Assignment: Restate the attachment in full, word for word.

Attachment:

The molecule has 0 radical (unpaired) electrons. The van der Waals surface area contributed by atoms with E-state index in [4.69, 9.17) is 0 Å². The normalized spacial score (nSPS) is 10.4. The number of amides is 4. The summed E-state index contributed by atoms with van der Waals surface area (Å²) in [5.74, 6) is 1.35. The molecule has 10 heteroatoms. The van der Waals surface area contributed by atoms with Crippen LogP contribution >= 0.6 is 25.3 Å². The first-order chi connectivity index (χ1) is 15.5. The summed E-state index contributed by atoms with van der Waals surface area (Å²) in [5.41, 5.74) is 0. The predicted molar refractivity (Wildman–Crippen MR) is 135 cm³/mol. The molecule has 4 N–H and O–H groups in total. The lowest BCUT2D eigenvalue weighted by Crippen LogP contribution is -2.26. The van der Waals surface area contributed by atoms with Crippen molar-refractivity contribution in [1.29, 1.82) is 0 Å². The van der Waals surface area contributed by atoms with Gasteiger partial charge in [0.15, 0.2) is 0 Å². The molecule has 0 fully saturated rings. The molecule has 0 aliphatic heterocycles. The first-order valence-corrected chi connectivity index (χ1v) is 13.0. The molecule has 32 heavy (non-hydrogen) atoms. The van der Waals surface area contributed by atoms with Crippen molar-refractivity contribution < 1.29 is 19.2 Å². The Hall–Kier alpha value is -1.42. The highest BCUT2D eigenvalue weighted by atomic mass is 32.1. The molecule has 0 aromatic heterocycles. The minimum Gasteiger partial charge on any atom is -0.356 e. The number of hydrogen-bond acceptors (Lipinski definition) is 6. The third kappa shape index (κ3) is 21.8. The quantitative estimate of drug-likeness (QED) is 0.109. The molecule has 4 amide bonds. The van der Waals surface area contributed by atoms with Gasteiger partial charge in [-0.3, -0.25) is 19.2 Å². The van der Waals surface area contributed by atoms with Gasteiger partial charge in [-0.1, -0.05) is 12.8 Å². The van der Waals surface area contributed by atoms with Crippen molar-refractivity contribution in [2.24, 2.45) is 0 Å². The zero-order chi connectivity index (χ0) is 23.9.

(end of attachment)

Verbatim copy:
The molecule has 0 radical (unpaired) electrons. The van der Waals surface area contributed by atoms with E-state index in [4.69, 9.17) is 0 Å². The normalized spacial score (nSPS) is 10.4. The number of amides is 4. The summed E-state index contributed by atoms with van der Waals surface area (Å²) in [5.74, 6) is 1.35. The molecule has 10 heteroatoms. The van der Waals surface area contributed by atoms with Crippen LogP contribution >= 0.6 is 25.3 Å². The first-order chi connectivity index (χ1) is 15.5. The summed E-state index contributed by atoms with van der Waals surface area (Å²) in [5.41, 5.74) is 0. The predicted molar refractivity (Wildman–Crippen MR) is 135 cm³/mol. The molecule has 4 N–H and O–H groups in total. The lowest BCUT2D eigenvalue weighted by Crippen LogP contribution is -2.26. The van der Waals surface area contributed by atoms with Crippen molar-refractivity contribution in [1.29, 1.82) is 0 Å². The van der Waals surface area contributed by atoms with Gasteiger partial charge in [0.15, 0.2) is 0 Å². The molecule has 0 fully saturated rings. The molecule has 0 aliphatic heterocycles. The first-order valence-corrected chi connectivity index (χ1v) is 13.0. The molecule has 32 heavy (non-hydrogen) atoms. The van der Waals surface area contributed by atoms with Crippen molar-refractivity contribution < 1.29 is 19.2 Å². The Hall–Kier alpha value is -1.42. The highest BCUT2D eigenvalue weighted by atomic mass is 32.1. The molecule has 0 aromatic heterocycles. The minimum Gasteiger partial charge on any atom is -0.356 e. The number of hydrogen-bond acceptors (Lipinski definition) is 6. The third kappa shape index (κ3) is 21.8. The quantitative estimate of drug-likeness (QED) is 0.109. The molecule has 4 amide bonds. The van der Waals surface area contributed by atoms with Gasteiger partial charge in [-0.3, -0.25) is 19.2 Å². The van der Waals surface area contributed by atoms with Gasteiger partial charge in [-0.1, -0.05) is 12.8 Å². The van der Waals surface area contributed by atoms with Crippen molar-refractivity contribution in [2.24, 2.45) is 0 Å². The zero-order chi connectivity index (χ0) is 23.9.